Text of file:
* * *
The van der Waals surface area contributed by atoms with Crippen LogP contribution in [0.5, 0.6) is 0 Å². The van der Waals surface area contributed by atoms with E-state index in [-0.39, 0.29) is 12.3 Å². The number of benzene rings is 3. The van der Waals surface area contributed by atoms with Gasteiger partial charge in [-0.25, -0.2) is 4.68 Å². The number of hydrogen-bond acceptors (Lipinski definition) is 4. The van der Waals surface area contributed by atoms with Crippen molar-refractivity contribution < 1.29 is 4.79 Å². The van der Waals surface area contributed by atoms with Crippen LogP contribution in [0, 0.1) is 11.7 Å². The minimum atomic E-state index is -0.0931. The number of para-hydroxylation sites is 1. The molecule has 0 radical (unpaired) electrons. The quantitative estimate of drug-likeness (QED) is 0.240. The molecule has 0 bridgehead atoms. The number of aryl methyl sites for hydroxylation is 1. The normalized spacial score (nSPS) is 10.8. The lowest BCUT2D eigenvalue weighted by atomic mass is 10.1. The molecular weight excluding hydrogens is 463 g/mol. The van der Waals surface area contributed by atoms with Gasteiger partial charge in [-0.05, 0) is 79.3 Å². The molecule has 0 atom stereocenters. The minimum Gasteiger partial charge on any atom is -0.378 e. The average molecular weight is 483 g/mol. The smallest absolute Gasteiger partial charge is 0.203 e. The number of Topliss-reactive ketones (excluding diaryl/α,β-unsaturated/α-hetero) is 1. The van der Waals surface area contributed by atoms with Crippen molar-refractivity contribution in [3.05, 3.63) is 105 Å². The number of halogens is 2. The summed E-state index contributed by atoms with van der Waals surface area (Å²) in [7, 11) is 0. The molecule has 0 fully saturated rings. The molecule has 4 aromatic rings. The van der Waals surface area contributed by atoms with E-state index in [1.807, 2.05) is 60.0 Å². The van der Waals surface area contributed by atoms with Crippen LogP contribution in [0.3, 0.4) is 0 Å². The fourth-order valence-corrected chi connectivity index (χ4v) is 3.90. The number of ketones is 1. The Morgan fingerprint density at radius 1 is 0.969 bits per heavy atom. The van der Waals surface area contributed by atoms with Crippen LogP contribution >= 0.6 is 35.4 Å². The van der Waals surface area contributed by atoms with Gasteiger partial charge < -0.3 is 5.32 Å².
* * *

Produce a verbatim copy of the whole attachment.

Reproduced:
The van der Waals surface area contributed by atoms with Crippen LogP contribution in [0.5, 0.6) is 0 Å². The van der Waals surface area contributed by atoms with E-state index in [-0.39, 0.29) is 12.3 Å². The number of benzene rings is 3. The van der Waals surface area contributed by atoms with Gasteiger partial charge in [-0.25, -0.2) is 4.68 Å². The number of hydrogen-bond acceptors (Lipinski definition) is 4. The van der Waals surface area contributed by atoms with Crippen molar-refractivity contribution < 1.29 is 4.79 Å². The van der Waals surface area contributed by atoms with Crippen LogP contribution in [0, 0.1) is 11.7 Å². The minimum atomic E-state index is -0.0931. The number of para-hydroxylation sites is 1. The molecule has 0 radical (unpaired) electrons. The quantitative estimate of drug-likeness (QED) is 0.240. The molecule has 0 bridgehead atoms. The number of aryl methyl sites for hydroxylation is 1. The normalized spacial score (nSPS) is 10.8. The lowest BCUT2D eigenvalue weighted by atomic mass is 10.1. The molecular weight excluding hydrogens is 463 g/mol. The van der Waals surface area contributed by atoms with Gasteiger partial charge in [-0.05, 0) is 79.3 Å². The molecule has 0 atom stereocenters. The minimum Gasteiger partial charge on any atom is -0.378 e. The average molecular weight is 483 g/mol. The smallest absolute Gasteiger partial charge is 0.203 e. The number of Topliss-reactive ketones (excluding diaryl/α,β-unsaturated/α-hetero) is 1. The van der Waals surface area contributed by atoms with Crippen molar-refractivity contribution in [3.05, 3.63) is 105 Å². The number of halogens is 2. The summed E-state index contributed by atoms with van der Waals surface area (Å²) in [7, 11) is 0. The molecule has 0 fully saturated rings. The molecule has 4 aromatic rings. The van der Waals surface area contributed by atoms with E-state index in [1.807, 2.05) is 60.0 Å². The van der Waals surface area contributed by atoms with Crippen LogP contribution in [0.3, 0.4) is 0 Å². The fourth-order valence-corrected chi connectivity index (χ4v) is 3.90. The number of ketones is 1. The Morgan fingerprint density at radius 1 is 0.969 bits per heavy atom. The van der Waals surface area contributed by atoms with Crippen LogP contribution >= 0.6 is 35.4 Å². The van der Waals surface area contributed by atoms with Gasteiger partial charge < -0.3 is 5.32 Å².